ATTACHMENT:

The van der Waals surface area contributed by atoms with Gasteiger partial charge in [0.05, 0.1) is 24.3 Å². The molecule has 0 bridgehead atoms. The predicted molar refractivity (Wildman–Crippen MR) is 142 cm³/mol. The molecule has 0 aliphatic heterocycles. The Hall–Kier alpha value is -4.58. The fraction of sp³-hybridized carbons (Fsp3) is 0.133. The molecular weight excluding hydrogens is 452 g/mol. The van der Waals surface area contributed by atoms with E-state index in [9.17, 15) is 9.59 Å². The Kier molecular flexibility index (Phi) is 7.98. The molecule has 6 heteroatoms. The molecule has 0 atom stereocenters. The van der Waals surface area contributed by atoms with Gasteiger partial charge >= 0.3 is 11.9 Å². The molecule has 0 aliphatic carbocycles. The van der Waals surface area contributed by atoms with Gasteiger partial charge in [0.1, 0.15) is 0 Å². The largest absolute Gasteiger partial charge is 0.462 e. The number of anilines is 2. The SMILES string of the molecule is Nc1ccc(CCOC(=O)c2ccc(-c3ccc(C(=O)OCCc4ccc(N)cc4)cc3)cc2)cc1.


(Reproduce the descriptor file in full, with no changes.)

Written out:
The van der Waals surface area contributed by atoms with Gasteiger partial charge in [0.05, 0.1) is 24.3 Å². The molecule has 0 bridgehead atoms. The predicted molar refractivity (Wildman–Crippen MR) is 142 cm³/mol. The molecule has 0 aliphatic heterocycles. The Hall–Kier alpha value is -4.58. The fraction of sp³-hybridized carbons (Fsp3) is 0.133. The molecular weight excluding hydrogens is 452 g/mol. The van der Waals surface area contributed by atoms with E-state index in [9.17, 15) is 9.59 Å². The Kier molecular flexibility index (Phi) is 7.98. The molecule has 6 heteroatoms. The molecule has 0 atom stereocenters. The van der Waals surface area contributed by atoms with Gasteiger partial charge >= 0.3 is 11.9 Å². The molecule has 0 aliphatic carbocycles. The van der Waals surface area contributed by atoms with Gasteiger partial charge in [0.1, 0.15) is 0 Å². The largest absolute Gasteiger partial charge is 0.462 e. The number of anilines is 2. The SMILES string of the molecule is Nc1ccc(CCOC(=O)c2ccc(-c3ccc(C(=O)OCCc4ccc(N)cc4)cc3)cc2)cc1.